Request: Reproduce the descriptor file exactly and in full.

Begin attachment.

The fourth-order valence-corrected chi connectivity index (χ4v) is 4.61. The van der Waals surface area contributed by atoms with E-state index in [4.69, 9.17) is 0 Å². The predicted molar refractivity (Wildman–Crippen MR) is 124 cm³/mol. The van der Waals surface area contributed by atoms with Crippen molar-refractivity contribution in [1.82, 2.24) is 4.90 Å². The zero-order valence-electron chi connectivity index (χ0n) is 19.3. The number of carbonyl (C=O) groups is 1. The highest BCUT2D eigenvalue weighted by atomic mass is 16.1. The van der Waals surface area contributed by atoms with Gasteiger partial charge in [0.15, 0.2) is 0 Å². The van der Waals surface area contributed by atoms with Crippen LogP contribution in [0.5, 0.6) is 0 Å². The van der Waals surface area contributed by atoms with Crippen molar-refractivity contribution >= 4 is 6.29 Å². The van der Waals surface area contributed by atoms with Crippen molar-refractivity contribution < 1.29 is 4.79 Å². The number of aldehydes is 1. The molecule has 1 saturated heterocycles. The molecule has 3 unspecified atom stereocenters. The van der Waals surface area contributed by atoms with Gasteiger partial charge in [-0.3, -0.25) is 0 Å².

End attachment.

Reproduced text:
The fourth-order valence-corrected chi connectivity index (χ4v) is 4.61. The van der Waals surface area contributed by atoms with E-state index in [4.69, 9.17) is 0 Å². The predicted molar refractivity (Wildman–Crippen MR) is 124 cm³/mol. The van der Waals surface area contributed by atoms with Crippen molar-refractivity contribution in [1.82, 2.24) is 4.90 Å². The zero-order valence-electron chi connectivity index (χ0n) is 19.3. The number of carbonyl (C=O) groups is 1. The highest BCUT2D eigenvalue weighted by atomic mass is 16.1. The van der Waals surface area contributed by atoms with Gasteiger partial charge in [0.15, 0.2) is 0 Å². The van der Waals surface area contributed by atoms with Crippen LogP contribution in [0.5, 0.6) is 0 Å². The van der Waals surface area contributed by atoms with Crippen molar-refractivity contribution >= 4 is 6.29 Å². The van der Waals surface area contributed by atoms with Crippen molar-refractivity contribution < 1.29 is 4.79 Å². The number of aldehydes is 1. The molecule has 1 saturated heterocycles. The molecule has 3 unspecified atom stereocenters. The van der Waals surface area contributed by atoms with Gasteiger partial charge in [-0.3, -0.25) is 0 Å².